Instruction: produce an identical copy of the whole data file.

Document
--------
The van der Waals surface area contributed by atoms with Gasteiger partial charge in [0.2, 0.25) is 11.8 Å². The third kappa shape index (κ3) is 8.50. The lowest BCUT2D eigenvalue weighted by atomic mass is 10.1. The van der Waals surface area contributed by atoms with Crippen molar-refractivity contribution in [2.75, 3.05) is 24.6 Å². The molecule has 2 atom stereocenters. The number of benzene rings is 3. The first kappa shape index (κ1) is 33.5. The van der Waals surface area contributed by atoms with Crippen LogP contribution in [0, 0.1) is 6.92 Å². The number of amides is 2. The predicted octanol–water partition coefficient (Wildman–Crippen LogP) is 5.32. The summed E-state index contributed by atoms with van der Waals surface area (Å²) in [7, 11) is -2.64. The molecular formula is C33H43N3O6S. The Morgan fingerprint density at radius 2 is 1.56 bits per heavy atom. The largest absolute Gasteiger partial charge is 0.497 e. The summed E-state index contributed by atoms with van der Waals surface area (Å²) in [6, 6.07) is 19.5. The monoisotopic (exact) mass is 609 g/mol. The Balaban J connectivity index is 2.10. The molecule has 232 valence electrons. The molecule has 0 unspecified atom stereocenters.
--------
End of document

The van der Waals surface area contributed by atoms with Gasteiger partial charge in [0.2, 0.25) is 11.8 Å². The third kappa shape index (κ3) is 8.50. The lowest BCUT2D eigenvalue weighted by atomic mass is 10.1. The van der Waals surface area contributed by atoms with Crippen molar-refractivity contribution in [2.75, 3.05) is 24.6 Å². The molecule has 2 atom stereocenters. The number of benzene rings is 3. The first kappa shape index (κ1) is 33.5. The van der Waals surface area contributed by atoms with Crippen LogP contribution in [0, 0.1) is 6.92 Å². The number of amides is 2. The predicted octanol–water partition coefficient (Wildman–Crippen LogP) is 5.32. The summed E-state index contributed by atoms with van der Waals surface area (Å²) in [7, 11) is -2.64. The molecular formula is C33H43N3O6S. The Morgan fingerprint density at radius 2 is 1.56 bits per heavy atom. The largest absolute Gasteiger partial charge is 0.497 e. The summed E-state index contributed by atoms with van der Waals surface area (Å²) in [6, 6.07) is 19.5. The monoisotopic (exact) mass is 609 g/mol. The Balaban J connectivity index is 2.10. The molecule has 232 valence electrons. The molecule has 0 unspecified atom stereocenters.